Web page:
Tickets can be purchased at the Tourist Information and Reception Office, in via Garibaldi 12r; at Cristoforo Colombo airport, on the arrival floor; at the Porto Antico, at the Palazzina Santa Maria, in via al Porto Antico, 2; directly from the guide before the visit.
List of notable people buried at Genova Staglieno Cemetery
Several famous people are buried at the Staglieno Cemetery; here is the list of notable people buried there:
- The opera singers Salvatore Anastasi and Antonietta Pozzoni, in the Semi-circular Portico;
- The sculptor Federico Bringiotti (1878-1951) in the Semi-circular Portico;
- The sculptor Antonio Rota (1842-1917) in the Semi-circular Portico;
- The Russian Partisan Fedor Poletaev (1900-1945) in the Semi-circular Portico;
- The first architect who worked on the project of the Cemetery, Carlo Barabino (1768-1835) buried inside the Pantheon;
- The writer Anton Giulio Barrili (1836-1908), in the Pantheon;
- The patriot Nino Bixio (1821-1873), in the Pantheon
- The set designer and architect Michele Canzio (1788-1868), in the Pantheon;
- The violinist Renato de Barbieri (1920-1991), in the Pantheon;
- The explorer Giacomo Doria (1840-1913), in the Pantheon;
- The architect Giovanni Battista Resasco (1798-1892), in the Pantheon;
- The Garibaldian Stefano Canzio (1837-1909), in the Pantheon;
- The violinist Camillo Sivori (1815-1894), in the Pantheon;
- The doctor Edoardo Maragliano (1849-1940), in the Pantheon;
- The writer Michele Giuseppe Canale (1808-1890), in the Irregular Grove;
- The philanthropist and poet Davis Chiossone (1822-1873), in the Irregular Grove;
- The poet Giuseppe de Paoli (1885-1913), in the Irregular Grove;
- The playwright Paolo Giacometti (1816-1882), in the Irregular Grove;
- The owner Raffaele Rubantino (1809-1881), in the Irregular Grove;
- The poet Mario Malfettani (1872-1911), in the Irregular Grove;
- The politician Ferruccio Parri (1890-1981), in the Irregular Grove;
- The sculptor Eugenio Baroni (1880-1935), in the Irregular Grove;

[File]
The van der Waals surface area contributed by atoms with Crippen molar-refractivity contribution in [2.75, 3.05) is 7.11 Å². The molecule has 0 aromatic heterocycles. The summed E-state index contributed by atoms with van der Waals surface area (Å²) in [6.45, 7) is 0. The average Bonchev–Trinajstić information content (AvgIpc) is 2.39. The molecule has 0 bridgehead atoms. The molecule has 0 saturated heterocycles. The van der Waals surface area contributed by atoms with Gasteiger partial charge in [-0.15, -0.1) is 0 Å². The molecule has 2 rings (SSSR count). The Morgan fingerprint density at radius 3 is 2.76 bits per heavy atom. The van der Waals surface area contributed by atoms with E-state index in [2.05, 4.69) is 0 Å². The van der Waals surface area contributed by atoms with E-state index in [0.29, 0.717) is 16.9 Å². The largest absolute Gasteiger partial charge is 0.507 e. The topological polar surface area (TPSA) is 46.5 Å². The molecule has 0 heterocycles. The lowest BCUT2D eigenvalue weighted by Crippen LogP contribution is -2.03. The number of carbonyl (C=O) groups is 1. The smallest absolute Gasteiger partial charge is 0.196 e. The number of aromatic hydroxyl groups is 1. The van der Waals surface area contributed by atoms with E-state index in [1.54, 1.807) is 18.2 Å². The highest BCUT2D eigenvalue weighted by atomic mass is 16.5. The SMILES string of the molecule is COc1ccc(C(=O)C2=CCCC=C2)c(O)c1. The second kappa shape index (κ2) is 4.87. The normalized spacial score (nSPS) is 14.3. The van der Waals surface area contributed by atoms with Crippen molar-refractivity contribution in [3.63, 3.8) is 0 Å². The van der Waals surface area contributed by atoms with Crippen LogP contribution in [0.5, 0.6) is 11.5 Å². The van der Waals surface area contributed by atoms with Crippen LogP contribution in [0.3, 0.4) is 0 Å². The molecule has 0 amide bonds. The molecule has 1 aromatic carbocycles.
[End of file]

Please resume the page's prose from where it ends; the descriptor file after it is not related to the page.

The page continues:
- The Martyrs of the “Giovine Italia”, all shot in 1833, in the Irregular Grove;
- The opera librettist and poet Felice Romani (1789-1865), in the Irrgular Grove;
- The sculptor Giovanni Battista Cevasco (1814-1891), in the Irrgular Grove;
- The sculptor Gaetano Olivari (1870-1948), in the Irregular Grove;
- The politician Giuseppe Mazzini (1805-1872) and his mother Maria Mazzini Drago (1774-1852), both in the Irregular Grove;
- The musician Michele Novaro in the Irregular Grove;
- The sculptor Luigi Brizzolara (1868-1937), in Viale del Veilino;
- The writer Flavia Steno (1878-1946), in Viale del Veilino;
- The “peanut seller” Caterino Campodonico (1801-1881), in the Porticato Inferiore a Ponente;
- The dialectal poet Giambattista Vigo (1844-1891), in the Gallery inf. To the west;
- The patron and scholar Gian Carlo di Negro (1769-1857), in the Lower Portico towards the West;
- The sculptor Giovanni Scanzi (1840-1915), in the Porticato Inf. Verso Ponente;
- Oscar Wilde’s wife, Mary Costance Wilde (1859-1898), buried in the Protestant Cemetery, to the right of the Temple;
- Photographer Alfredo Noack (1833-1895), in the driveway of the Protestant Cemetery;
- The architect and painter Maurizio Dufour (1826-1897), in the Upper Portico towards the west;
- The sculptor Giuseppe Gaggini (1791-1867), in the Upper Portico towards the west;
- The poet Giovanni Torti (1774-1852), in the Scalone Superiore towards the west;
- The former mayor of Genoa Andrea Podestà (1832-1895), in the Porticato Superiore a Levante;
- The sculptor Santo Varni (1807-1885), in the Upper Portico towards the East;
- Musician A. Gambini (1819-1865) in the Garden, Upper Gallery side left;
- The Partisan and Commander Aldo Gastaldo, known as “Bisagno”, in the Memorial of the Fallen;